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Legislative Assembly for the ACT: 2003 Week 9 Hansard (28 August) . . Page.. 3364 ..

MR STANHOPE (continuing):

The Murray River is dying from its mouth up. It is essentially dead for a thousand kilometres from Adelaide. The health of the river can be viewed through the effect of the level of salt within the system; the lack of water, particularly on the riverine systems, the ecology and the agricultural land that abuts it; and, most significantly, of course, the water supply for the city of Adelaide.

I think the number one issue facing us is a political issue-an issue of will, a determination by governments to combine to seriously pursue issues around restoring environmental flows to the system. That is an issue, of course, that underpins all the work of the Wentworth group. How does one go about that; how do we address the issues of salinity; how do we address the issues of environmental flow; and how do we get the balance right between the social, the economic and the environmental requirements of entire communities.

How do we achieve a reduction in irrigation? How do we buy back water rights from those that irrigate from the Murray, or the rights that they use which they claim some proprietorial interest in? How is this to be achieved? Do we buy them back and what are the implications of the social impacts of that, acknowledging that there is an environmental benefit to be obtained in reducing the amount of water taken for irrigation but there is a related social impact that the communities and towns that are built around those thriving agricultural communities would suffer? The towns would die, with all that that means in a social sense and, of course, in terms of the economies of all of the towns of the Murrumbidgee and Murray irrigation areas.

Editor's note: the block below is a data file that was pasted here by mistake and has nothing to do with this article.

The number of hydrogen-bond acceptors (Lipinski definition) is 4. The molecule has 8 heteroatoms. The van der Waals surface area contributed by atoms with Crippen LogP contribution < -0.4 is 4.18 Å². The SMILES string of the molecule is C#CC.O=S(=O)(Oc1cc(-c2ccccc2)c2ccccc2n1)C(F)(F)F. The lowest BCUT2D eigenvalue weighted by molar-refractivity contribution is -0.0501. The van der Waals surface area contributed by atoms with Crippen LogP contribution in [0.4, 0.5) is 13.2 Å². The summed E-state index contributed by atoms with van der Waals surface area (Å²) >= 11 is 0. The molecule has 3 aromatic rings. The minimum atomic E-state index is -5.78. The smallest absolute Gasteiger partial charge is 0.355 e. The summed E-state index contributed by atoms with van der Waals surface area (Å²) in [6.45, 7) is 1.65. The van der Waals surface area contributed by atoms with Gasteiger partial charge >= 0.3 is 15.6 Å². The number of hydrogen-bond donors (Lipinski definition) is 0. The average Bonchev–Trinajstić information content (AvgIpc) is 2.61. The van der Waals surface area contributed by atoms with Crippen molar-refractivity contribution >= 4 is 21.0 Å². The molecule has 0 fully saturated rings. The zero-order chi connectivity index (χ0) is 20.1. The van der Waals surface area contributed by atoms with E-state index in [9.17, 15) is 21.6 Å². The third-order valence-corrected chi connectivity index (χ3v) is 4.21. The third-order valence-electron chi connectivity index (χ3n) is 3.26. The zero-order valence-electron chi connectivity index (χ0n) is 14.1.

So the issues are essentially around political will, how to ensure appropriate environmental flows, how not to impact upon the non-environmental values that are so important to all Australians and all individuals, and how to ensure sustainable use of water from the system into the future.

MRS DUNNE: Mr Speaker, I ask a supplementary question. I am glad to see that the Chief Minister has read the document, but I do not think he has really answered my question. Tomorrow, Chief Minister, when you go to COAG will you exercise sufficient political will, in the words of the blueprint, to rise to the challenge, even if that means breaking ranks with other Labor governments?

MR STANHOPE: One of the issues, of course, for COAG and for all of us in relation to the issue around water and the Murray-Darling catchment is the recent, paltry offer and the lack of leadership that we have from the federal government. Mr Howard has stumped up with an offer of $125 million. $125 million in the context of the damage and the degradation which the Murray-Darling system has suffered is almost derisory.

Mrs Dunne: Mr Speaker, I take a point of order under both standing orders 118 (a) and 118 (b). What he is saying is not to the point and he is debating the issue. The point was: what will he do, not what Mr Howard is supposed to have done.

MR SPEAKER: Come to the point of the question, Mr Stanhope.

MR STANHOPE: Thank you. I think what I need to do at the meeting is point out to the Prime Minister that his offer of $125 million is paltry and derisory. What I will do at

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